“Selling Sunset” is anything but subtle.

The Netflix reality show follows a cast of real estate professionals at the Oppenheim Group, a Los Angeles-based luxury brokerage. It features multimillion dollar listings and brief celebrity name-drops and appearances. Side eyes are even more abundant.

But as viewers continue to binge the show season after season, chatter has focused not on what the agents and associates are selling, but what they are wearing. That, too, is anything but subtle. Each episode, the Oppenheim Group’s office turns into a catwalk.

Though high-production scripted shows like “Succession” and “White Lotus” sparked lengthy over-analysis surrounding “stealth wealth” or “quiet luxury,” the wardrobe on “Selling Sunset” is flashier — there are more sequins than pinstripes.

Some viewers have criticized the agents’ sartorial choices for being garish or unrealistic, but the apparel — which has become progressively louder with each season — is working. The show’s sixth season, which premiered in May, was in Netflix’s Top 10 most-watched shows in nearly 60 countries, and there’s more to come — Season 7 premieres on Friday.

Cast members on “Selling Sunset” don’t have designated costume designers or stylists provided by production; they’re responsible for funding and choosing their own clothing. In interviews, several of the agents said that they dress for the show, not the showings — often amping up their style just for when they’re filming. If they didn’t, would we still be watching? Here’s a look back at some of last season’s most memorable style moments.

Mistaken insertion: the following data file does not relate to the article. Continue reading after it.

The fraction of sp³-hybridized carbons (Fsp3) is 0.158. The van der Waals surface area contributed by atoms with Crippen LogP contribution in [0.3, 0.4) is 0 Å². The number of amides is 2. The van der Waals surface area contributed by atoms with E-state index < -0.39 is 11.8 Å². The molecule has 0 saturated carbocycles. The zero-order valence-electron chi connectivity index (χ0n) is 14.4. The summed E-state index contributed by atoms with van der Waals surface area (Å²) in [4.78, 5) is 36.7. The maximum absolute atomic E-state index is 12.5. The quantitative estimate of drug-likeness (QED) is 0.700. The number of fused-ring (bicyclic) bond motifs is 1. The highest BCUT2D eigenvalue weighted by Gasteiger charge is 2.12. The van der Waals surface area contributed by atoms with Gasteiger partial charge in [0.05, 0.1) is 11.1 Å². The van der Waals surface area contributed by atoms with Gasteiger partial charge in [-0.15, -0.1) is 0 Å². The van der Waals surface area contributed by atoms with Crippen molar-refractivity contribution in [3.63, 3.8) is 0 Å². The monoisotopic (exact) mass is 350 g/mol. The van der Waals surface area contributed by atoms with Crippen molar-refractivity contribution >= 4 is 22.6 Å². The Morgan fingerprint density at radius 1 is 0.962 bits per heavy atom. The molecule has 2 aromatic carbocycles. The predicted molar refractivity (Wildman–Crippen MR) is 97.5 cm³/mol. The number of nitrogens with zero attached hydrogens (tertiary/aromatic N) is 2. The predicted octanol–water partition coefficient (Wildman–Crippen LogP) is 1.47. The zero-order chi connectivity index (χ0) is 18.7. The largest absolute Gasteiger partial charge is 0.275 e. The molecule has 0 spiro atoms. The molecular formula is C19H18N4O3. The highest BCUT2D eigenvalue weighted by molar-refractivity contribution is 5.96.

Chrishell Stause, Season 1’s Oppenheim Group newbie, said she was at first intimidated at the thought of dressing for her glitzy job. Fast forward to Season 6, Ms. Stause authoritatively stated that the cast’s fashion, including her own, was “camp.”

“It’s so over the top, and I think sometimes we just lean into it,” said Ms. Stause, 42. “We’re making a show at the end of the day. We want to give people something fun to look at.”